JAMBASE: Your son Silas [Herman] has been popping up on stage with Salmon more and more these days. What role has music played in the relationship between you and your children?
VH: Oh man. One of the most beautiful things in the world is getting to make music with your kids. To be able to be creative and be in that space – it’s a standalone space. All of the problems and things you’re dealing with in the world, all that stuff just melts away and you get to be in that space together. It’s one of my favorite ways of having family time, that’s for sure. It’s just great to all focus on the same thing and be right there with each other.
It’s really cool to get to do that, but there’s also a major price that’s been paid over the years because I am a musician and on the road so much, that I’ve missed a lot of time with them as kids. That’s a drag, but the bonus is that you get to make music together.
JAMBASE: In 2016 Leftover Salmon played a Ramble at Phil Lesh’s Terrapin Crossroads, joined by the legendary Grateful Dead bassist. In May you guys once again will team up with Phil, this time with his son Grahame [Lesh] and compadres in the Terrapin Family Band at Red Rocks. Where did this vibrant friendship begin?
VH: I guess at Terrapin Crossroads. My first time playing with him now that I think about it though was with Railroad Earth in 2005. I got to sit-in with them and Phil and it was a really spectacular time. My relationship with Phil began many years before Phil’s relationship began with me.
JAMBASE: You must have some good Grateful Dead stories for us then?
VH: Absolutely man. I had some wonderful times at Grateful Dead shows. Hitchhiking up to Cornell and up to Buffalo with my college roommates. My first show was in 1979 in Pittsburgh at the Stanley Theater. So many great experiences both before, during, and after the shows. [laughs]
JAMBASE: What music are you listening to in your free time these days?
VH: Right now I’m really digging this Laurie Lewis album The Hazel and Alice Sessions where she does a bunch of tunes of Hazel Dickens and Alice Gerrard. Hazel Dickens was a West Virginia icon in the music world – old-timey bluegrass music and a very powerful woman. She was a great pioneer woman in the music field. Laurie Lewis’s album as a tribute to them is so good.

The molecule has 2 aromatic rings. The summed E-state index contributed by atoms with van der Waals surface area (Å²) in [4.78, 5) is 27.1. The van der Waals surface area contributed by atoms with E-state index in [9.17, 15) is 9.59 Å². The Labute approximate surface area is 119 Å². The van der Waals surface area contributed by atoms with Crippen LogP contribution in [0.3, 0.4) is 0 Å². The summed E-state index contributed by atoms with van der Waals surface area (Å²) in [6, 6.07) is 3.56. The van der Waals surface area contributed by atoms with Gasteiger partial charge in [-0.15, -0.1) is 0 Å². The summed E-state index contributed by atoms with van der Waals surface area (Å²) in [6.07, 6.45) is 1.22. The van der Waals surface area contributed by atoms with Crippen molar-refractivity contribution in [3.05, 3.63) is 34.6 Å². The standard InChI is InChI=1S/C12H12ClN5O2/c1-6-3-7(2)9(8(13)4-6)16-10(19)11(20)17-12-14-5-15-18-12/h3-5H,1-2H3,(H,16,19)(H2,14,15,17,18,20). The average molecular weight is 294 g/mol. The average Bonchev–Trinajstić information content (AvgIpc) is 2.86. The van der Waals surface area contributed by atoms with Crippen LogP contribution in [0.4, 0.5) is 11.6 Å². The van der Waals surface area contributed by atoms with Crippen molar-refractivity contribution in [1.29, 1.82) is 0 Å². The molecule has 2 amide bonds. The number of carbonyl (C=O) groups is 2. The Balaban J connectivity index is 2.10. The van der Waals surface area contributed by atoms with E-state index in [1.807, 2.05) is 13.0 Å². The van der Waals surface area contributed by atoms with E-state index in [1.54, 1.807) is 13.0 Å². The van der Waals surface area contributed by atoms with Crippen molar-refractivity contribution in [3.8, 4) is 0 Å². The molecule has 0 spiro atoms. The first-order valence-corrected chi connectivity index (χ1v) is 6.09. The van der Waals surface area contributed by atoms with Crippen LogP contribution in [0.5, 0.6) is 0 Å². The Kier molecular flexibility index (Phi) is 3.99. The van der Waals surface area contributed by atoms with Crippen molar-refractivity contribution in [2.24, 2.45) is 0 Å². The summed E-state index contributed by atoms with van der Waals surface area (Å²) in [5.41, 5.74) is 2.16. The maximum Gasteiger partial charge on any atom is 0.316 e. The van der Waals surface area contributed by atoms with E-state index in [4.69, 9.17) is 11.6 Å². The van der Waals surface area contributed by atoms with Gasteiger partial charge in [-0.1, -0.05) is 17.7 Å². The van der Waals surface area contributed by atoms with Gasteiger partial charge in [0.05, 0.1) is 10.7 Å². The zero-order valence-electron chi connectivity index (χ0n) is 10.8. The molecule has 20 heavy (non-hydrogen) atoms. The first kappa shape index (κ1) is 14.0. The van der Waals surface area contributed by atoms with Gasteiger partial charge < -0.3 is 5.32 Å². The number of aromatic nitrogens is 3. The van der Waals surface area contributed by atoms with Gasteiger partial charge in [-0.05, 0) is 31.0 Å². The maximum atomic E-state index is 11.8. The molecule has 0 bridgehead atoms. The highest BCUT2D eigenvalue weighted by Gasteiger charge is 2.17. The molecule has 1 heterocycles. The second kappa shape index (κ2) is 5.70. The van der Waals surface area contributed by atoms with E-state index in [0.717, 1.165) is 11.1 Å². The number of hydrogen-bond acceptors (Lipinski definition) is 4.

I’ve been digging Sturgill Simpson, Mandolin Orange – there’s just a lot of really great music out there now.
JAMBASE: The Infamous Stringdusters recently took home a Grammy, Greensky Bluegrass is selling out venues nationwide, and newcomers like Billy Strings are quickly settling into the bluegrass scene. Is bluegrass music in good hands?
VH: Absolutely. That doesn’t mean that bluegrass music is going to stay just like it is today though. That’s not what staying in good hands means. I think more broadly, acoustic music is in very good hands and the Americana genre will continue to have a very deep well to draw from. Bluegrass is, of course, a part of that.
Who knows if there will be many new traditional bluegrass bands that come along and gain popularity? The Stringdusters are about as traditional of a band that’s had that kind of success with both the younger crowd and the jam band crowd. I’m really, really proud of them and excited. I truly wish them the best as they step into this role of Grammy winners. It really lifts our whole seat, I gotta say. I’m very happy for them.
JAMBASE: In August Leftover Salmon released a single, “House of Cards,” the week after a horrific terrorist attack during the protests in Charlottesville, Virginia How has music helped you through these politically clamorous times?
VH: I think music needs to do more to help us through these clamorous times and help to reestablish love – that is a powerful weapon of change. There is no music industry anymore though to respond to it. Without the major labels, and where the whole distribution thing’s at with streaming and the internet, it’s harder for music to play a role in the politics of our time. And I think that’s probably designed by the powers that be – to let these issues have less of a voice in our culture.
I hate to be on the edge of conspiracy sounding shit, but the last thing the powers that be want are an educated people, and people that are inspired and active and setting out to change the injustices of the world. The people in power don’t really wanna promote that sort of thing. That’s certainly what’s happening in our country with Betsy Devos as the Secretary of Education bent on destroying the Education Department. She said it herself. Then there’s the head of the EPA bent on destroying the role of the EPA.
Our institutions are devouring themselves before our very eyes, and we as a culture don’t seem to be able to get offended enough to change it. I hope that music can maybe wake us from our slumber sometime soon because we sure as hell need it.